Latest Stories
Sheridan Nurseries

September 3, 2015

Greenhouse Grower’s 2015 Operation Of The …

Ontario-based Sheridan Nurseries has long been an innovator in the Canadian market, but during the economic downturn, CEO Karl Stensson says the company decided to take things a step further. “We have survived the Great Depression, two World Wars and many other downturns in the economy,” he says. “During this last recession, our staff set out at being the best at what we do.” The company’s efforts have paid off. Sheridan Nurseries was named Operation of the Year at Greenhouse Grower’s Evening of Excellence, held July 13, at Cultivate’15 in Columbus, Ohio. The company was also awarded for Excellence In Perennials Production, based on its reputation for plant quality and the activities the nursery has led and been a part of, both within its company and in the industry at large. “We are elated and proud of our staff accomplishments,” says CEO Karl Stensson. “Over the last five years, we […]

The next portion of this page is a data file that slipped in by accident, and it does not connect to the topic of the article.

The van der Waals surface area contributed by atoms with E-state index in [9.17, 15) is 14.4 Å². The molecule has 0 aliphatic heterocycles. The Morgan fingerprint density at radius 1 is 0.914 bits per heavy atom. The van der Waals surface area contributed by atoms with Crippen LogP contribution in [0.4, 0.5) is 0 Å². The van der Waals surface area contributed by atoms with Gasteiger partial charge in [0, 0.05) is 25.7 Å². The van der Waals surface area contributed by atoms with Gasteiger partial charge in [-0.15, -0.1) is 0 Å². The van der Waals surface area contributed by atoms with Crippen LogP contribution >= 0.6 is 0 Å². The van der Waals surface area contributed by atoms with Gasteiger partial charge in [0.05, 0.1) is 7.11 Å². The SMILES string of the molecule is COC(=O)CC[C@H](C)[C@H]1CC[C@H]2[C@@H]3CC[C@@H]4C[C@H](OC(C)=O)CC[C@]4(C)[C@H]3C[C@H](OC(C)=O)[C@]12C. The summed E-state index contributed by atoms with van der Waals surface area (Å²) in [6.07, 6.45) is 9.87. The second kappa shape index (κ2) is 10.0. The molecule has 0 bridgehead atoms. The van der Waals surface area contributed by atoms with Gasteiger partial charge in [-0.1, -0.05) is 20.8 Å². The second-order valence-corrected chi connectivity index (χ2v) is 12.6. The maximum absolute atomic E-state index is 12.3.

Read More

September 3, 2015

Legalization Of Marijuana In California A Strong Possib…

The push for the legalization of recreational marijuana intensifies in California as proponents promote the crop’s agricultural and economical benefits.

Read More
More and more people are employing a landscape service, but that doesn’t mean they don’t still garden

September 2, 2015

Under Siege? Not Really, Just Go For A Walk

I have no trouble with people buying chocolates or wine instead of flowers to celebrate anniversaries, birthdays or peoples’ lives. We should all have choices. However, the other night I felt like I was entering the Republican caucus. I was minding my own business by the television set and became more than a little upset. A website called insteadofflowers.com came on the screen. It provided serene music and wholesome images of busy women doing busy things. It turns out that such busy women enjoy a small token of appreciation, but apparently their enjoyment, according to the voice-over, does not include flowers. This website delivers meals to the house, anything from beef brisket to beef bourguignon. It is a fine website with a good idea. But why pick on us? Why not use “insteadofbaloneysandwiches.com” or “insteadofgrilledcheeseandsoup.com,” “insteadofburgerdoodle.com,” or a dozen other things. When did flowers get to be the whipping boy? […]

Read More
Triathlon BA container shot

September 2, 2015

OHP Launches Triathlon BA, Offers Marengo SC In Smaller…